Note: This is one of a series of posts we're providing on the TransCanada Energy East Project and related oil & gas pipeline infastructure and Aboriginal interests. Other posts include:
- Is Your Community Read? TransCanada Pipelines & Aboriginal Interests - a look at potential proect impacts
- TransCanada Pipelines Energy East: Aboriginal Communities Speak
- TransCanada's Energy East Project: Mapping Aboriginal Interests, and
- Aboriginal Rights and Interests: Current Ontario Regulatory Direction for Pipeline Projects.
By: Emily Ferguson, Consultant, Environmental Review & Regulatory Affairs; Don Richardson, Managing Partner – Shared Value Solutions Ltd.
[Note: this is the second of several information posts we'll be providing on this project. The first post, on "Mapping Aboriginal Interests" is here. See all of our posts here: TransCanada's Proposed Energy East Pipeline.]
It’s challenging to make sense of the regulatory processes and decisions that affect a project of the magnitude of TransCanada's Energy East pipeline proposal. We are paying close attention to these matters on behalf of several clients who are especially interested in potential impacts on traditional land and resource use, and we will continue to provide information like this to assist - watch this space in the coming weeks for more. TransCanada Energy East and First Nations & Métis communities will be intertwined for many generations.
TransCanada is expected to file their official project application seeking Crown approval from the National Energy Board (NEB) in summer 2014. The NEB will then determine other timelines and schedule a hearing on the proposal. Given the nature of the project, Energy East will be a Section 52 application and will automatically trigger a hearing and federal environmental assessment (EA). The EA will have to meet regulatory requirements of both the NEB Act and CEAA 2012. Environmental Impact Statement guidelines will be posted on the NEB website once the Energy East application is filed. Over the next 2-3 months, a hearing order will be released, which will include a draft list of issues, explanation of the EA process, and instructions on how to participate.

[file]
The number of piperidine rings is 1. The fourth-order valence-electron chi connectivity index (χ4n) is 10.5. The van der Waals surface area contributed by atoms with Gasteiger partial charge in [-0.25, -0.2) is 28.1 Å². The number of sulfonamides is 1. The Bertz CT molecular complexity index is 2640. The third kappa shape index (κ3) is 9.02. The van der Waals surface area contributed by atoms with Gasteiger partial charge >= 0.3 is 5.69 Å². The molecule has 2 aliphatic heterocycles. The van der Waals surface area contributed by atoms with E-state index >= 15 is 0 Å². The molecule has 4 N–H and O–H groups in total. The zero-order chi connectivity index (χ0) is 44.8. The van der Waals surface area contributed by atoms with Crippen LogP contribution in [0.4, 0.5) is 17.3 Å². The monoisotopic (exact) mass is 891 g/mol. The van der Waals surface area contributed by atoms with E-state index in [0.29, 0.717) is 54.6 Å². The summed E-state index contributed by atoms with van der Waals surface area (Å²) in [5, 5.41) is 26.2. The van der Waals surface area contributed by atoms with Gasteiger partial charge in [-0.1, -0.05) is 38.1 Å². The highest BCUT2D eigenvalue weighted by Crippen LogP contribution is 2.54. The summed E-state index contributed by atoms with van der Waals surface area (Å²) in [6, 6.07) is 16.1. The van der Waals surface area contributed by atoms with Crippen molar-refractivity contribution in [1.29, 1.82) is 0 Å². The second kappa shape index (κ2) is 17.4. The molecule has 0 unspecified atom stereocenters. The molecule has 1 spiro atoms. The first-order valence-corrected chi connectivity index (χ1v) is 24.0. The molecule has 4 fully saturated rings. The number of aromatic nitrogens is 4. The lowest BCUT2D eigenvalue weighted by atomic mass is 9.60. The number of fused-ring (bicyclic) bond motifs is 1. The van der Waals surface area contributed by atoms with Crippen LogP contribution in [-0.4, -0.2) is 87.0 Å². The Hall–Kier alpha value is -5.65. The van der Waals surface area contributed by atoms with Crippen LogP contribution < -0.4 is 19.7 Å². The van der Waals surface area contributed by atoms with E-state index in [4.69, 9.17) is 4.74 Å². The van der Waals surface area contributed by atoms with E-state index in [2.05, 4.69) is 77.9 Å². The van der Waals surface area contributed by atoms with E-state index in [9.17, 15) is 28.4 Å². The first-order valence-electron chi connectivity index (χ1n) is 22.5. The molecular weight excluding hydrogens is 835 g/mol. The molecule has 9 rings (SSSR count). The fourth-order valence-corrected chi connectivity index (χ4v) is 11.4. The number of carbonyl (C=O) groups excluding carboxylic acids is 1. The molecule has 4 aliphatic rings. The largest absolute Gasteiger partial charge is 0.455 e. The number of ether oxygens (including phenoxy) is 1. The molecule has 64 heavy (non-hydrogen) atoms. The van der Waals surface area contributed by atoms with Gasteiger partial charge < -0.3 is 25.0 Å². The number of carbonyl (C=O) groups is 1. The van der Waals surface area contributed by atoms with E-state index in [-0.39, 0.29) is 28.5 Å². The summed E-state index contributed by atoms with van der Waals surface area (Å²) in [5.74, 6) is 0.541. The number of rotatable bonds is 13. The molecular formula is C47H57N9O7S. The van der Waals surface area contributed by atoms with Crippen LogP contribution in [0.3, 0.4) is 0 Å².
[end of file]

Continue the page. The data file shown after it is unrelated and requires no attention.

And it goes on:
Why is Ontario Consulting on a Project Under the Jurisdiction of the NEB?
In November, 2013, the Ontario Minister of Energy asked the Ontario Energy Board (OEB) to report on the proposed TransCanada Energy East pipeline. In preparation for that report, the Minister asked the OEB to undertake a consultation process. The views expressed during this consultation process will be integrated into the OEB report to the Minister. Thus far, Ontario has not indicated an interest in having the proposal be subject to Ontario’s Environmental Assessment Act.
A provincial consultation process of this nature has never been seen before. First Nations, Métis, and other communities can provide input through three channels:
- Participate as an Intervenor in the NEB hearing process
- Provide input for consideration in the OEB report
- Communicate directly with TransCanada
Roles of NEB and OEB
- The NEB will analyze the Energy East application and provide a written report to the federal government that sets out recommendations and conditions regarding the proposed project.
- The federal government will make the final decision about whether the Energy East Pipeline can proceed.
- Energy East will be filed as a Section 52 application under the NEB Act.
- The project will automatically trigger a hearing and federal environmental assessment under CEAA 2012.
- NEB Participant Funding will be made available to help cover some of the costs associated with participating in the hearing. The total amount available is to be determined.
- The OEB has no direct jurisdiction over the proposed Energy East Pipeline, but, as discussed below, the OEB may be in a position to provide review and approvals for several of the electrical transmission lines required to provide electricity to power the pumps required to move the oil.